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May 26, 2017

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Banks in the US push back as financial-crisis lawsuits pile up

By Aruna Viswanatha and Rick Rothacker--As U.S. authorities seek to make Wall Street pay for its role in triggering the financial crisis more than four years ago, banks are starting to fight back, frustrated that they are being asked to pay more than once for the same conduct.

The result may be that federal and state authorities trying to extract penalties from the banks are forced to go through lengthy courtroom battles, instead of getting hundreds of millions of dollars through relatively quick settlements.

In the past two weeks, two of the biggest banks were hit with separate mortgage-related lawsuits.

One from the U.S. Attorney's office in Manhattan accused Wells Fargo of misleading the government in a "longstanding and reckless" pattern of certifying the quality of questionable home loans and failing to report problems on others.

It said the deception forced the government to pay out hundreds of millions of dollars in insurance claims. Authorities are seeking hundreds of millions of dollars in damages.

Instead of quickly settling the charges, as has happened in most financial-crisis cases, Wells Fargo is contesting the allegations.

Part of its defense will be that the US$25 billion federal-state mortgage settlement reached earlier this year with top banks already cleared out some of this liability, Wells Fargo Chief Financial Officer Tim Sloan said in an interview on Friday.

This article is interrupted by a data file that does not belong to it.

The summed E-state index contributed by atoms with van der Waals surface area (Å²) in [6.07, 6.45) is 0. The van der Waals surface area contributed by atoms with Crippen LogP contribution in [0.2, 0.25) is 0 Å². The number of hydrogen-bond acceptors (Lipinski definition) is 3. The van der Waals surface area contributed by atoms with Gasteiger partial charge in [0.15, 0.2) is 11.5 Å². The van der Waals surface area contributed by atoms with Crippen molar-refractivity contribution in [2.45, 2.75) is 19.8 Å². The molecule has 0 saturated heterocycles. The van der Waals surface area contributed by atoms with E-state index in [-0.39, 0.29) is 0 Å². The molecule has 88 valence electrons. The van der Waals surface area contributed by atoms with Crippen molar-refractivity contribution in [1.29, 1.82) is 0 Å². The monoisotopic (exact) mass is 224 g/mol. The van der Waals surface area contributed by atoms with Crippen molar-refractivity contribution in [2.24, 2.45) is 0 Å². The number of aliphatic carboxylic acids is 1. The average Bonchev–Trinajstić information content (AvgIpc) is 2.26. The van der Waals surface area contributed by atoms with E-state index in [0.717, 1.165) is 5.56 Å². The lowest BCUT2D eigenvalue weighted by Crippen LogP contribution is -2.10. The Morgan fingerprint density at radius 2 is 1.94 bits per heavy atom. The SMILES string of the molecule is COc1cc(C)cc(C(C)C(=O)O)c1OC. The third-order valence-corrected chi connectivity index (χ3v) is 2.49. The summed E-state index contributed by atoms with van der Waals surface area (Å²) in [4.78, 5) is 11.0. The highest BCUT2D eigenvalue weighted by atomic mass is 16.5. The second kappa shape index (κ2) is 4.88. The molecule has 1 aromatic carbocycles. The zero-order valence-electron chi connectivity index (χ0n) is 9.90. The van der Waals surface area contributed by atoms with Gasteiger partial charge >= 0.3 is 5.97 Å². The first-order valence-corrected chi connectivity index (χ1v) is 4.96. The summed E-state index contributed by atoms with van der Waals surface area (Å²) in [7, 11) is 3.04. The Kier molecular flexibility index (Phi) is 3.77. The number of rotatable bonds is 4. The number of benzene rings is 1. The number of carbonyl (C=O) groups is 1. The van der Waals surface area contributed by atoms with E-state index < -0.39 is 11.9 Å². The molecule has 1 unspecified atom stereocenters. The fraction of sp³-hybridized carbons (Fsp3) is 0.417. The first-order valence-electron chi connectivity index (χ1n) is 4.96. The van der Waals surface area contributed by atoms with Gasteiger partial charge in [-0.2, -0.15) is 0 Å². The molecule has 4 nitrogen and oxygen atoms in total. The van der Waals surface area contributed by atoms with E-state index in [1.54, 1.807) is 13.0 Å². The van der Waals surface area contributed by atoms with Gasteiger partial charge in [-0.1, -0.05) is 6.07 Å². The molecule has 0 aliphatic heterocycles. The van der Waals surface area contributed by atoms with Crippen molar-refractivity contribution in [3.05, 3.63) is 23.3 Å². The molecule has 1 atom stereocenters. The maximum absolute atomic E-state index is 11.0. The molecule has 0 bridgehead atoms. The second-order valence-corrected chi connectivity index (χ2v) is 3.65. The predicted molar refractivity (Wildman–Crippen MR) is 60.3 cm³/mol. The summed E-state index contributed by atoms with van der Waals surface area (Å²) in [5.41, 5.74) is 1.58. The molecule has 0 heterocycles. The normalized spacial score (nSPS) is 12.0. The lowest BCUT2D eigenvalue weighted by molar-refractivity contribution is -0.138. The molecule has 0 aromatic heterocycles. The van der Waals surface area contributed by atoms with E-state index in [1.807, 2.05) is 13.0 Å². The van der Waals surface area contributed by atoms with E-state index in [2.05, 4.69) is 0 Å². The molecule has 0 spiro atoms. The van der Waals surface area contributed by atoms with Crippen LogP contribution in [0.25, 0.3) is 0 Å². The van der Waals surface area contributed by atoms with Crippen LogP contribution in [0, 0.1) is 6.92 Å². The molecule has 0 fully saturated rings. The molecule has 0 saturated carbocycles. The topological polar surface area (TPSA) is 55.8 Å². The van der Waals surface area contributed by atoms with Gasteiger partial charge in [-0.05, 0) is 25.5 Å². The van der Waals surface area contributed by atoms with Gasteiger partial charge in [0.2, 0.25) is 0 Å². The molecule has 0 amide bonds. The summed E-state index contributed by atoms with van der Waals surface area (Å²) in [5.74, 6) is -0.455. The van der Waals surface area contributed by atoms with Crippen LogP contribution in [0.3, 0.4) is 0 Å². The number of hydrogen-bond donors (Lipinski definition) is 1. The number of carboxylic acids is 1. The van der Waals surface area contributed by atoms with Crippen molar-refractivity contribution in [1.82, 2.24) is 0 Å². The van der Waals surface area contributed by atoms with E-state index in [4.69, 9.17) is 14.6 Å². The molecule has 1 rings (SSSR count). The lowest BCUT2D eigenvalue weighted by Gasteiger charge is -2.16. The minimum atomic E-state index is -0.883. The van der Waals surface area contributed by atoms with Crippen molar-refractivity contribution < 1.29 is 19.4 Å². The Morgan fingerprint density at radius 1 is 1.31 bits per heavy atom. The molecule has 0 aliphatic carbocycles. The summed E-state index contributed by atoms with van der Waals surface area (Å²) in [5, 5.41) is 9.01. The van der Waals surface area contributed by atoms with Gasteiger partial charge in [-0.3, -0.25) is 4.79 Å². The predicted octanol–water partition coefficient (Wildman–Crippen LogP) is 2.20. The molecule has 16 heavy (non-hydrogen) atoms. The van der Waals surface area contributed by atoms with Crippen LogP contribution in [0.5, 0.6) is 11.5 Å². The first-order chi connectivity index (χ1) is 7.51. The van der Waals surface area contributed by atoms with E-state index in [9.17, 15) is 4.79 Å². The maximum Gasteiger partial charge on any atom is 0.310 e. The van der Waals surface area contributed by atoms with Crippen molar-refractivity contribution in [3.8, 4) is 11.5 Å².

"There was a lot of disappointment from our perspective in terms of how it was handled, and in particular we were very disappointed in some of the sensational allegations that were made," Sloan said, adding that the bank strongly denies the charges. The earlier settlement covered a certification that Wells says is partly at issue in the new complaint.

In the other case, New York State Attorney General Eric T. Schneiderman last week filed a civil suit against JPMorgan for alleged fraud at Bear Stearns, which JPMorgan bought at the government's request in 2008.

JPMorgan is also fighting back against those charges. Chief Executive Jamie Dimon lashed out this week in Washington at a public event, saying his bank has already paid its price. It took on up to US$10 billion in losses related to Bear Stearns for doing the Federal Reserve "a favor."

Rita Glavin, a former Justice Department official who is a partner at the law firm Seward & Kissel, said banks may be reaching a point where they don't see the logic in settling cases because it's not allowing them to move past the liability.

"You may be seeing them saying, we're going to draw a line in the sand, and we're not simply going to lay down and get rolled over," Glavin said.

The strategy does come with some danger of new information being disclosed that private litigants can use in their own lawsuits against the banks.

But the civil cases also indicate the banks will likely face no criminal charges for the same conduct, potentially giving the banks less reason to immediately resolve them.

"If the banks have come to the determination that the worst that is going to happen is this civil case, then there is less of a downside for going forward," said Neil Barofsky, former inspector general of the TARP bailout who now teaches at New York University School of Law.

The Justice Department declined to comment. James Freedland, a spokesman for the New York Attorney General's office, said about the JPMorgan case: "It would be the ultimate legal loophole if accountability for billions of dollars worth of fraud upon taxpayers and investors could simply disappear into the ether because ownership of a company changed hands."

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